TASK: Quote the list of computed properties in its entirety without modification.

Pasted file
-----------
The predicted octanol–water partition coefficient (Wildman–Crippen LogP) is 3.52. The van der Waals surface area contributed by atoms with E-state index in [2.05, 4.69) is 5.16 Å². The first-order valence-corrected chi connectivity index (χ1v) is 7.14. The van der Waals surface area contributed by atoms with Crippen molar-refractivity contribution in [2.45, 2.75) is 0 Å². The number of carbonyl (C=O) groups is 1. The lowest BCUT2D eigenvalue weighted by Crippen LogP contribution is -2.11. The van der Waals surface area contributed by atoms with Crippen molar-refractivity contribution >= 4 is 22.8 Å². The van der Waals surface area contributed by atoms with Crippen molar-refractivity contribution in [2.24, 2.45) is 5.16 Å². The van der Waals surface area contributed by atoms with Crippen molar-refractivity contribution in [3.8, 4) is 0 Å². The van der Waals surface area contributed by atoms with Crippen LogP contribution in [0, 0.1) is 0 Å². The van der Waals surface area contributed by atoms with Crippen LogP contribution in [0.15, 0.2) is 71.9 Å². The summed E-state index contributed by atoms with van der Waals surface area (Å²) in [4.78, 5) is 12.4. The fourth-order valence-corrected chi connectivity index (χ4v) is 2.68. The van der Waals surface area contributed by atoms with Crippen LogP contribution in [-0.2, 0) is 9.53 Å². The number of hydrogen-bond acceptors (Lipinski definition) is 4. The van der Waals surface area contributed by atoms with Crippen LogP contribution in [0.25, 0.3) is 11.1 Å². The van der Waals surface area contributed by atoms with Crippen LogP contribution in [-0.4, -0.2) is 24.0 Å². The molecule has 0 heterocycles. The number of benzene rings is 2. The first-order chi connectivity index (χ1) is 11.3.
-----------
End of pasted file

The predicted octanol–water partition coefficient (Wildman–Crippen LogP) is 3.52. The van der Waals surface area contributed by atoms with E-state index in [2.05, 4.69) is 5.16 Å². The first-order valence-corrected chi connectivity index (χ1v) is 7.14. The van der Waals surface area contributed by atoms with Crippen molar-refractivity contribution in [2.45, 2.75) is 0 Å². The number of carbonyl (C=O) groups is 1. The lowest BCUT2D eigenvalue weighted by Crippen LogP contribution is -2.11. The van der Waals surface area contributed by atoms with Crippen molar-refractivity contribution >= 4 is 22.8 Å². The van der Waals surface area contributed by atoms with Crippen molar-refractivity contribution in [2.24, 2.45) is 5.16 Å². The van der Waals surface area contributed by atoms with Crippen molar-refractivity contribution in [3.8, 4) is 0 Å². The van der Waals surface area contributed by atoms with Crippen LogP contribution in [0, 0.1) is 0 Å². The van der Waals surface area contributed by atoms with Crippen LogP contribution in [0.15, 0.2) is 71.9 Å². The summed E-state index contributed by atoms with van der Waals surface area (Å²) in [4.78, 5) is 12.4. The fourth-order valence-corrected chi connectivity index (χ4v) is 2.68. The van der Waals surface area contributed by atoms with Crippen LogP contribution in [-0.2, 0) is 9.53 Å². The number of hydrogen-bond acceptors (Lipinski definition) is 4. The van der Waals surface area contributed by atoms with Crippen LogP contribution in [0.25, 0.3) is 11.1 Å². The van der Waals surface area contributed by atoms with Crippen LogP contribution in [-0.4, -0.2) is 24.0 Å². The molecule has 0 heterocycles. The number of benzene rings is 2. The first-order chi connectivity index (χ1) is 11.3.